A radical rethinking of the human form. Accompanied by excerpts from Merce Cunningham’s Scenario dance performance of 1997, with costumes from the Body Meets Dress / Dress Meets Body line, in all their ”lumpy and bumpy” glory.
Hybrid Bodies conclude our tour into the avant-garde universe of Rei Kawakubo/Comme des Garçons: Art of the In-Between @ The Met Fifth Avenue.
“Personally, I don’t care about function at all. . . . When I hear ‘where could you wear that?’ or ‘it’s not very wearable,’ or ‘who would wear that?’ to me it’s just a sign that someone missed the point.” – Rei Kawakubo
Not only they are wearable, some even feature the ultimate practicality: pockets! How’s that for wearability, dear missing-the-point critics!
Views from Rei Kawakubo/Comme des Garçons: Art of the In-Between @ The Met Fifth Avenue continue with Life / Loss – Space / Curve coming up next.
Of all her divisive designs on view, perhaps the most alienating one was the black overall lace coat from the ”Ceremony of Separation” line. Comments from fellow visitors ranged from politely dismissive to downright ironic – totally missing the poetry behind the layers of pleats and ribbons and children’s dresses sewn together into a strong emotional statement: accepting loss as part of life and finding comfort in traditions and rituals.
The mood automatically lightened up with these East-meets-West geometric designs from ”Cubisme” or the padded wool tartans from the ”Inside Decoration” collection.
A wise lady to her friend, on the Male / Female ”Persona” jackets: ”It’s all sleeves… so that people don’t get too close to you!”
Views from Rei Kawakubo/Comme des Garçons: Art of the In-Between @ The Met Fifth Avenue continue with War / Peace coming up next.
Agree or disagree, this is a designer whose body of work requires you take sides: either you like it or you don’t, it’s as simple as that. As for me, a long time admirer of her revolutionary spirit, seeing her designs displayed as works of art in a seamless narrative against a stark white backdrop, brought about two observations:
If money were no object, I would be a CdG moving ad.
If, in a different life, I were a designer, these would have been my signature works (by these I mean the entire archive, representative pieces from which were on view in Rei Kawakubo/Comme des Garçons: Art of the In-Between, through September 4, 2017 at The Met).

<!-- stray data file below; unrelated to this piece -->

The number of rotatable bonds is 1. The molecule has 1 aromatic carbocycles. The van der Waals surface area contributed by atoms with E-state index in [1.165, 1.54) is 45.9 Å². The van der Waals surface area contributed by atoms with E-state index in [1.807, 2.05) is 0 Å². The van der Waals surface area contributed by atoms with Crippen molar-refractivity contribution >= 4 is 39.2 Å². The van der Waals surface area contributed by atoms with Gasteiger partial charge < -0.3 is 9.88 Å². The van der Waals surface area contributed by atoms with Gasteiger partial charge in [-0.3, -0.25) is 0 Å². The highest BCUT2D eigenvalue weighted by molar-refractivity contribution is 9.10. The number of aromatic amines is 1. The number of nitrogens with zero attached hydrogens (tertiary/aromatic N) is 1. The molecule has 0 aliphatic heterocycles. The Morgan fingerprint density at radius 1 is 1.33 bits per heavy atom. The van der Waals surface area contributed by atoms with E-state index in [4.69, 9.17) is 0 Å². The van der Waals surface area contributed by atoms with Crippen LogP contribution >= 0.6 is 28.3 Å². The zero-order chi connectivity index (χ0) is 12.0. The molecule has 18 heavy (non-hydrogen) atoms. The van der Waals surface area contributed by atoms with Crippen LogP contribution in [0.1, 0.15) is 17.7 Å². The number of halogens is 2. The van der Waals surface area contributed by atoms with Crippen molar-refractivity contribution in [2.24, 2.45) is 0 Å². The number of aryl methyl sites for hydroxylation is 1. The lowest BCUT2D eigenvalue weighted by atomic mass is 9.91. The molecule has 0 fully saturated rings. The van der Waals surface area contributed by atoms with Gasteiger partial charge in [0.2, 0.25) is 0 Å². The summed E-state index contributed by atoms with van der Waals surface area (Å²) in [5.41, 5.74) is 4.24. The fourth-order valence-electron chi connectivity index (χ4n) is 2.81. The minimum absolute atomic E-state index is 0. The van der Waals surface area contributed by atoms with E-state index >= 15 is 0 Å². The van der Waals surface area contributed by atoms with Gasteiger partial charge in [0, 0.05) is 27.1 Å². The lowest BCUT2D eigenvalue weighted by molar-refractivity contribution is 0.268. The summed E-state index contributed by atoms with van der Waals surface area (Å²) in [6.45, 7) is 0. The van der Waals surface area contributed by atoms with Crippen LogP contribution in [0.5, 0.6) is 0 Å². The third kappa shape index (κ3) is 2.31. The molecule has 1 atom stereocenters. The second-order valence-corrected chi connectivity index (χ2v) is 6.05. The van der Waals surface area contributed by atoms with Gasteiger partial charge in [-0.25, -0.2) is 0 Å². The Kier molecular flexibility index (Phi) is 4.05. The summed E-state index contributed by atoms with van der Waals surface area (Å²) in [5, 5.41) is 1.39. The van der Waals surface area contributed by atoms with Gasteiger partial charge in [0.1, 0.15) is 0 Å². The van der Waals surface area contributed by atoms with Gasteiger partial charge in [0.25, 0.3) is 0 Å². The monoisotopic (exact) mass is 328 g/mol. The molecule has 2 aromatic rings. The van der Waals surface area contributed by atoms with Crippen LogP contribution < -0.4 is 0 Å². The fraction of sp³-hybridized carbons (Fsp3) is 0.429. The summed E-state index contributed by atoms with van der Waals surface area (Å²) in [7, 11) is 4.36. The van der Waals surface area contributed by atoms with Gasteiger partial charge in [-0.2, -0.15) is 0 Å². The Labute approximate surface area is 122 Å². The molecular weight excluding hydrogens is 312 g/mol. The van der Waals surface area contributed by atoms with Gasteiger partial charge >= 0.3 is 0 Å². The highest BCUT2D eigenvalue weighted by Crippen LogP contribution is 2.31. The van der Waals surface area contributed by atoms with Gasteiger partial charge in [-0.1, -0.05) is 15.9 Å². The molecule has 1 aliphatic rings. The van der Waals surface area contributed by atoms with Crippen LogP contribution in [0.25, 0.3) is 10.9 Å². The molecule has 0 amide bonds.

So now that all is said and done and the spotlight has been shifted to the infinitely more Instagrammable New York Fashion Week and back onto the chic and glam fashion crowd about town, let’s take another look at Rei Kawakubo’s perfectly imperfect, beautifully ugly, alienatingly inventive, brilliantly unique designs; her Art of the In-Between:
Note from the guide: <<Mu (emptiness) is suggested through the architectural leitmotif of the circle, which in Zen Buddhism symbolizes the void, and ma (space) is evoked through the inter – play of structural forms. Ma expresses void as well as volume, a thing with and without shape — not defined by concrete boundaries. Amplified by the stark whiteness of the gallery surfaces, the visual effect is one of both absence and presence.>>
More views from Rei Kawakubo/Comme des Garçons: Art of the In-Between @ The Met Fifth Avenue, coming up.
From the accompanying tag: ”In 1926, the review ‘This Quarter’ reproduced thirteen of Picabia’s ‘Monster’ paintings, including this one, which bore the title ‘Woman with Pink Gloves’. By the time of the painting’s first known exhibition in 1956 however, it had acquired the title ‘Man with Gloves’. The work is displayed here with both titles restored. Although neither necessarily originated with Picabia, both speak to the androgynous character of his wasp-waisted, white-suited figure. With its green face, single oversized eye, and pustule-pink hands presumably clad in driving gloves, it is one of Picabia’s quintessential Côte d’Azur Monsters. The Surrealist André Breton was one of its early owners.”
From the accompanying tag: ”This work began as a portrait of Picabia painted by the German artist Bruno Eggert in 1934. Eggert gave it to Picabia, who then added his own touches: a pair of dark-tinted glasses on his nose, a face in the lover left corner, a transparent female body across the picture, the edge of a stretcher in the upper right corner. He also signed and dated the work. Here, Picabia adopted another artist’s work as the support for his own, with over-painting used to assert rather than deny.”
Part 5 concludes our round of Francis Picabia’s retrospective at MoMA.